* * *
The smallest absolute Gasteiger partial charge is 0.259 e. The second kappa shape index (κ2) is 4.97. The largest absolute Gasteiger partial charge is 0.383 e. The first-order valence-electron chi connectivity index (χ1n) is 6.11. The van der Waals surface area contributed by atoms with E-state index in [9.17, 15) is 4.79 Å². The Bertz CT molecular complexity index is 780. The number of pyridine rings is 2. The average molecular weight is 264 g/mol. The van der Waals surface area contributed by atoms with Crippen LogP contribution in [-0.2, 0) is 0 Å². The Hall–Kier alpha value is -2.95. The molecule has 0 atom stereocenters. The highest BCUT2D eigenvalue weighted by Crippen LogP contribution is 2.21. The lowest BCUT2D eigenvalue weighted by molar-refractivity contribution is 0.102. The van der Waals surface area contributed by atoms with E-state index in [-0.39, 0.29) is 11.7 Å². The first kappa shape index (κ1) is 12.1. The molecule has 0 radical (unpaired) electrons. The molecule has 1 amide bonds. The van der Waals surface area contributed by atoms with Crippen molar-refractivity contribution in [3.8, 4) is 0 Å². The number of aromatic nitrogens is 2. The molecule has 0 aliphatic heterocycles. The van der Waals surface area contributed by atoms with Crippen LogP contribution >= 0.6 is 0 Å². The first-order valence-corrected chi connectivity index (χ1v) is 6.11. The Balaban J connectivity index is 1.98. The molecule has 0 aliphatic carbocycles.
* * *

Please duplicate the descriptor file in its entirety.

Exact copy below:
The smallest absolute Gasteiger partial charge is 0.259 e. The second kappa shape index (κ2) is 4.97. The largest absolute Gasteiger partial charge is 0.383 e. The first-order valence-electron chi connectivity index (χ1n) is 6.11. The van der Waals surface area contributed by atoms with E-state index in [9.17, 15) is 4.79 Å². The Bertz CT molecular complexity index is 780. The number of pyridine rings is 2. The average molecular weight is 264 g/mol. The van der Waals surface area contributed by atoms with Crippen LogP contribution in [-0.2, 0) is 0 Å². The Hall–Kier alpha value is -2.95. The molecule has 0 atom stereocenters. The highest BCUT2D eigenvalue weighted by Crippen LogP contribution is 2.21. The lowest BCUT2D eigenvalue weighted by molar-refractivity contribution is 0.102. The van der Waals surface area contributed by atoms with E-state index in [-0.39, 0.29) is 11.7 Å². The first kappa shape index (κ1) is 12.1. The molecule has 0 radical (unpaired) electrons. The molecule has 1 amide bonds. The van der Waals surface area contributed by atoms with Crippen molar-refractivity contribution in [3.8, 4) is 0 Å². The number of aromatic nitrogens is 2. The molecule has 0 aliphatic heterocycles. The van der Waals surface area contributed by atoms with Crippen LogP contribution >= 0.6 is 0 Å². The first-order valence-corrected chi connectivity index (χ1v) is 6.11. The Balaban J connectivity index is 1.98. The molecule has 0 aliphatic carbocycles.